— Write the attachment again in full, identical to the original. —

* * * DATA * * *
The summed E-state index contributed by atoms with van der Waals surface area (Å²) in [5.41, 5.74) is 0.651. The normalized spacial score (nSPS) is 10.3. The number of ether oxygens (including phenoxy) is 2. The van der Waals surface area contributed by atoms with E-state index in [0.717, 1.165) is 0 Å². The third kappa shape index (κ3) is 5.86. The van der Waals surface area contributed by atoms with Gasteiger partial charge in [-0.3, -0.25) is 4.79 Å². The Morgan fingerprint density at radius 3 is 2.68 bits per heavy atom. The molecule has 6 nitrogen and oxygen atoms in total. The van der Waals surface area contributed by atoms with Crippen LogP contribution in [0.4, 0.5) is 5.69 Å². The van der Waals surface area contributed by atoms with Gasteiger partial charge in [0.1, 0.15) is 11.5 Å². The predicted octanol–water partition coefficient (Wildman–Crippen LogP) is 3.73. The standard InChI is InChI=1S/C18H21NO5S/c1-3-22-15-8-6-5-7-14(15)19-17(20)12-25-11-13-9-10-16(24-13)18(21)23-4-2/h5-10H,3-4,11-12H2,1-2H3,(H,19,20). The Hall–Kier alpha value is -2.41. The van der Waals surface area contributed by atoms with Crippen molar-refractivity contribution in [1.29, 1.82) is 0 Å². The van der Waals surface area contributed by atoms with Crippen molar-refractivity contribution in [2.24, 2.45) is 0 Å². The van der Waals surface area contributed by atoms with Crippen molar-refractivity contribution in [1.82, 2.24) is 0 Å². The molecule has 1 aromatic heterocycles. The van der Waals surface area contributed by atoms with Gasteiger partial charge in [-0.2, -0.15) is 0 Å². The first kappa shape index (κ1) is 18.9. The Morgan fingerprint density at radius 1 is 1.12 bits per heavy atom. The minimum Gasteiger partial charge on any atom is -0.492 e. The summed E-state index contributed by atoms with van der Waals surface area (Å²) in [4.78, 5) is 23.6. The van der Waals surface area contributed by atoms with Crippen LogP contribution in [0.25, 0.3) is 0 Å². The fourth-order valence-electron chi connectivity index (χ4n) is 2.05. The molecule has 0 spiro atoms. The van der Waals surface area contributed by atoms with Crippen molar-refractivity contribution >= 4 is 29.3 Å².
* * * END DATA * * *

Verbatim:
The summed E-state index contributed by atoms with van der Waals surface area (Å²) in [5.41, 5.74) is 0.651. The normalized spacial score (nSPS) is 10.3. The number of ether oxygens (including phenoxy) is 2. The van der Waals surface area contributed by atoms with E-state index in [0.717, 1.165) is 0 Å². The third kappa shape index (κ3) is 5.86. The van der Waals surface area contributed by atoms with Gasteiger partial charge in [-0.3, -0.25) is 4.79 Å². The Morgan fingerprint density at radius 3 is 2.68 bits per heavy atom. The molecule has 6 nitrogen and oxygen atoms in total. The van der Waals surface area contributed by atoms with Crippen LogP contribution in [0.4, 0.5) is 5.69 Å². The van der Waals surface area contributed by atoms with Gasteiger partial charge in [0.1, 0.15) is 11.5 Å². The predicted octanol–water partition coefficient (Wildman–Crippen LogP) is 3.73. The standard InChI is InChI=1S/C18H21NO5S/c1-3-22-15-8-6-5-7-14(15)19-17(20)12-25-11-13-9-10-16(24-13)18(21)23-4-2/h5-10H,3-4,11-12H2,1-2H3,(H,19,20). The Hall–Kier alpha value is -2.41. The van der Waals surface area contributed by atoms with Crippen molar-refractivity contribution in [1.29, 1.82) is 0 Å². The van der Waals surface area contributed by atoms with Crippen molar-refractivity contribution in [2.24, 2.45) is 0 Å². The van der Waals surface area contributed by atoms with Crippen molar-refractivity contribution in [1.82, 2.24) is 0 Å². The molecule has 1 aromatic heterocycles. The van der Waals surface area contributed by atoms with Gasteiger partial charge in [-0.2, -0.15) is 0 Å². The first kappa shape index (κ1) is 18.9. The Morgan fingerprint density at radius 1 is 1.12 bits per heavy atom. The minimum Gasteiger partial charge on any atom is -0.492 e. The summed E-state index contributed by atoms with van der Waals surface area (Å²) in [4.78, 5) is 23.6. The van der Waals surface area contributed by atoms with Crippen LogP contribution in [0.25, 0.3) is 0 Å². The fourth-order valence-electron chi connectivity index (χ4n) is 2.05. The molecule has 0 spiro atoms. The van der Waals surface area contributed by atoms with Crippen molar-refractivity contribution >= 4 is 29.3 Å².